News Column

Ford's best quarter in 3 years driven by record profit in North America

July 24, 2014

By Brent Snavely, Detroit Free Press

July 24--Ford's stock topped $18 per share on Thursday for the first time in 12 years Thursday after it posted its biggest profit in North America ever and its first profit in Europe in three years.

The Dearborn automaker reported pre-tax profit of $2.4 billion in North America even though it is in the middle of one of its heaviest product blitzes ever, which comes with added costs, and earned a profit in every region of the world except for South America.

All told, it was about the best possible way for Mark Fields to cap off his first official month as CEO of the Dearborn automaker after taking over for Alan Mulally on July 1, and helps to explain why he doesn't plan to change any part of the company's strategy now that he is in charge.

Ford earned $1.3 billion in the three months ending June 30, as a record $2.4 billion pre-tax profit in North America more than offset a loss in South America and costs of launching new vehicles.

Investors drove Ford shares as high as $18.12, their highest price since May 2002 in early trading. It was trading at $17.99 at 11:50 a.m.

"This was a very strong quarter for Ford," said Ford CFO Bob Shanks. "It was our strongest quarter for the company since the second quarter of 2011."

The second half will not be quite as rosy as the automaker idles one of its U.S. pickup truck plants to prepare for its new aluminum-sided F-150 and spends more on materials and advertising.

Ford said nearly all of its regional units contributed to its profits, including Europe, where the automaker reported a pre-tax profit of $14 million, its first profit there in three years.

Ford earned 40 cents per share for the quarter, beating analyst expectations of 34 cents per share. Revenue actually slipped to $37.4 billion for the quarter from $37.9 billion a year earlier.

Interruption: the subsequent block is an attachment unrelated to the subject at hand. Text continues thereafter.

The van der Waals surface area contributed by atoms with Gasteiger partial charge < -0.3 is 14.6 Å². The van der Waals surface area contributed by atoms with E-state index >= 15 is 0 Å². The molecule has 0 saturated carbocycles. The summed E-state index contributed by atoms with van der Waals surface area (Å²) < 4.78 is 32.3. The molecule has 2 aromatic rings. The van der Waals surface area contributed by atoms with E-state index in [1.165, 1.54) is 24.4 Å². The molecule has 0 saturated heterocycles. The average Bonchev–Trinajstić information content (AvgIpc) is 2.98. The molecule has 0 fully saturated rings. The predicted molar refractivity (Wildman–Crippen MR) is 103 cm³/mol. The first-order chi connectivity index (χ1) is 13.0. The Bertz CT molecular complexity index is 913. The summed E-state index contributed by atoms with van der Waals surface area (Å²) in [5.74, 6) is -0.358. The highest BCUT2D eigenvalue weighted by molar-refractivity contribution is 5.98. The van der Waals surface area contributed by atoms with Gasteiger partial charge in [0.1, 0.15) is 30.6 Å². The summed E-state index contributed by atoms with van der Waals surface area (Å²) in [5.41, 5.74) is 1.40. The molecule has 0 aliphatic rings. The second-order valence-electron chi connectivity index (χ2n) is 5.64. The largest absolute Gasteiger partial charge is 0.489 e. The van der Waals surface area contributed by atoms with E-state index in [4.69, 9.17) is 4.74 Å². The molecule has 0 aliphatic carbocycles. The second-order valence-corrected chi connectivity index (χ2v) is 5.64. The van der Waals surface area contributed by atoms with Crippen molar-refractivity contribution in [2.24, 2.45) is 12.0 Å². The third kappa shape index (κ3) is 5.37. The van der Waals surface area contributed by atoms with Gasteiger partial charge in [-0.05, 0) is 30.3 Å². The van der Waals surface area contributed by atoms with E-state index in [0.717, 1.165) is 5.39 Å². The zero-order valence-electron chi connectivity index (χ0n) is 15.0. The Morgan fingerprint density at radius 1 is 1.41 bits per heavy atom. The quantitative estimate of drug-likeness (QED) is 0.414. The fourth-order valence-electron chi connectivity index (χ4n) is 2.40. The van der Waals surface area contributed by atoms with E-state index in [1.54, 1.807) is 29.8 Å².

The modest profit in Europe came from cost reductions, but Ford took a one-time $329 million charge against its joint venture in Russia, Ford Sollers, because of reduced cash-flow there.

"Clearly the near-term is quite negative," in Russia, Shanks said. "We still see the Russian market as a larger market, and at some point the largest market in Euorpe."

Ford's stock has increased more than 16% since the start of the year even though its earnings fell short of analyst expectations during the first quarter.

Today, CEO Mark Fields led the company's conference call with analysts for the first time since taking over for Mulally.

"I had the opportunity to sit side by side with Alan for the last eight years, in terms of developing the strategy and the implementation of that," Fields said. "My message to our team internally and now externally is one of continuity, but also acceleration of our plan."

Ford's profits are under pressure this year because it is launching 23 new vehicle worldwide, including 16 in North America.

Those new models include the F-150, Transit van, Focus and Mustang in North America and the Mondeo in Europe.

Each new model introduction comes with substantial development, manufacturing and marketing costs.

Much is riding on the 2015 F-150, the best-selling vehicle in the U.S., which will have an aluminum body.

For those reasons, Ford said it expects to earn between $7 billion and $8 billion for the year. Ford earned $7.1 billion in 2013.

"Really, it is a building block year for the company," Shanks said. "It really is a set-up for a step-up in 2015, and we still are very much on track for that."

Despite the costs related to the product launches, Ford earned $2.4 billion before taxes in North America, up slightly from $2.3 billion a year earlier.

Shanks said lower costs for raw materials and commodities, including steel, and growing sales of profitable models such as the F-150 all contributed to the results.

In South America, where the economies of several countries have struggled, Ford lost $295 million before taxes for the quarter, reversing a year-earlier profit of $151 million.

Ford also lowered its outlook for South America, saying it expects to report a larger loss than previously expected. Last year, Ford lost $33 million in South America.

In Asia, Ford said it earned a pre-tax profit of $159 million during the second quarter , up from $130 million a year earlier.

"The focus for North America remains around the launch of the new F-150 trucks, with production expected to begin in October at the Dearborn facility, and in early 2015 at the Kansas City facility," Barclays analyst Brian Johnson said in a report on Wednesday.

Contact Brent Snavely: 313-222-6512 or Follow him on Twitter @BrentSnavely.


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Source: Detroit Free Press (MI)

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